When I do get out and run into people I know, it’s nice to see them. It just reminds of years ago when I was out and about, being part of the social scene. The only difference now is the way I am greeted. (Please don’t think I am being disrespectful or ungrateful for what I’m about to say, just bear with me.) Now, when people see me, they come up and they get a sort of sad expression on their face and they say, in a very caring tone, “Hey, how are you? You look GREAT!!!” The first thing that pops into my mind is, “WOW! I must have looked like crap years ago. What I didn’t realize is the transformation I have gone through.

Let me explain:
One of the changes that comes with Alzheimer’s Disease and one that I am now experiencing is a change in my taste buds as well as in the way I smell things.

Here are 2 articles I found which may be helpful for you to understand . . . 

How Dementia Tampers With Taste Buds
https://www.everydayhealth.com/alzheimers/how-dementia-tampers-with-taste-buds.aspx
Food, Eating and Alzheimer’s
https://www.alz.org/care/alzheimers-food-eating.asp


Putting 2 and 2 together, when you can’t smell and/or taste the food you are eating, you tend not to enjoy it very much and you also tend not to eat too much.
Growing up in New Orleans, I ate some of the best food in the world . . . and a lot of it. At my highest weight, I was 285lbs. I lost a significant amount of weight and usually kept it between 240lbs and 210lbs, sometimes dipping below, sometimes going a bit higher.

Recently, I did notice that my clothes were not fitting me like they used to. Some were literally falling off of me. What I didn’t realize, until I started seeing recent photos of me is how much weight I had lost. Then I stepped on the scale . . . I saw it steadily drop from 180 to 170 to 160 and now to 155lbs. (I have no recollection as to the last time I was even close to 150lbs but i think it was around the time of my birth.)

I can still recall my Mother taking me to JoAnn’s Husky Shop in New Orleans to shop for clothes. I wanted to wear “normal clothes” but my body had other plans, which usually included the delicious, mouthwatering donuts and pastries from Haydels Bakery and McKenzie’s. I can still taste those delicious buttermilk drops, hot glazed donuts and every pastry you could ever imagine. It was a little fat boys dream for they were both in a “bicycle ride” distance. (All that sugar could be why I have Type II Diabetes today, but I digress.)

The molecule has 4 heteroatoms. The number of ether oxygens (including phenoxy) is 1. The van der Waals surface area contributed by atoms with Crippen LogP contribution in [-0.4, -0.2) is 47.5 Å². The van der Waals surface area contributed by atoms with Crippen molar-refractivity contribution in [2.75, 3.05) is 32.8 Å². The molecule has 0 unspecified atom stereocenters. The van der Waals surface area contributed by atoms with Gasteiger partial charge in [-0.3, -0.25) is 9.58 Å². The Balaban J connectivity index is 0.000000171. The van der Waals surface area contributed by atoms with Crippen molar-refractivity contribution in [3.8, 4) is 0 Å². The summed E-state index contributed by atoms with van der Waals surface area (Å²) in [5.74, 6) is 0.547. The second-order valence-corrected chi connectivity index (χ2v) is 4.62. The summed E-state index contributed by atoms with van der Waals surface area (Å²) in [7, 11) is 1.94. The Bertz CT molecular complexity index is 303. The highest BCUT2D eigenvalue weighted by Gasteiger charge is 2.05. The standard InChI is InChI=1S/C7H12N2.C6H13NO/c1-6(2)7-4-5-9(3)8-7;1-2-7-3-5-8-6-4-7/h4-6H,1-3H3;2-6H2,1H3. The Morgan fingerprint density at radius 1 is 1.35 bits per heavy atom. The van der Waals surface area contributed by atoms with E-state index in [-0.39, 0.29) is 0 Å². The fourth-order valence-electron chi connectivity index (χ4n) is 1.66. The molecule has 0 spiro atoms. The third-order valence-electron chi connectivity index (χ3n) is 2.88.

ANYWAYS, back to the present . . . I started looking at recent photos of me wearing clothes that were the correct size for me and THAT is when it really hit me.

(Here are 2 photos I took right after my walk this morning August 23rd, 2017, in case any of you haven’t seen me in a while.
And yes, I know I have NO BUTT, but even at my heaviest, I still had NO BUTT! Thanks Dad!

The reason I posted these photos is because if someone hasn’t seen me in a long time and they see me now, looking like I do, no wonder I’m greeted like I am. I would probably do the same if I saw me.

Don’t worry, I still eat, I just don’t eat nearly as much as I used to. I eat healthier food,  I don’t snack a lot and now I’m walking every day (or when it’s not raining or due to scheduling conflicts) .

What I’m trying to say is, I’m sorry if I thought badly of anyone for having that sad tone in their voice or for telling me I “look great” which is what you tell a sick person to make them feel better about the themselves. Ironically, looking at me now and looking at me a year ago, I kinda-sorta do look sick.

I guess another reason I didn’t see what others see is because in my mind, I’m still me, or at least a version of me.
I know I’m not as sharp as I used to be.
I know I can’t remember too much from yesterday or the day before.
I know I still have to rely on electronic devices to tell me what to do and when to do it.
I know there are things I can no longer do, but I also know why I think like I do and I also know you’ve heard it before, but it’s what I live by . . .

I Have Alzheimer’s BUT . . . it Doesn’t Have Me
for I Don’t Allow it to Define Who I Am!

That’s it for now.
Until Next Time . . .
B

PEACE!!!

 

The Happiest Place on Earth

The Happiest Place on Earth

Yes, I’m talking about “THE” Happiest Place on Earth, Walt Disneyworld.
However, it’s not for the reasons you may think.

Let me explain . . . I recently came across an article by Sandy Wells of KABC News entitled, New Approach to Treating Alzheimer’s Disease Replicates Life As It was 60 Years Ago.” http://www.kabc.com/2017/01/09/new-approach-to-treating-alzheimers-disease-focuses-on-long-term-memory/

The article talks about “Reminiscence Therapy” 

Here is an excerpt from the Article:
“Specifically, how that works, and what it has shown is reminiscence therapy really reduces agitation, improves mood and improves sleep quality, all of which are major factors when you’re dealing with the challenges of facing Alzheimer’s Disease. When you think about Town Square, really, what it is, is a complete, immersive environment that’s designed around a 1950’s – 1960’s time period, specifically from 1953 to 1961.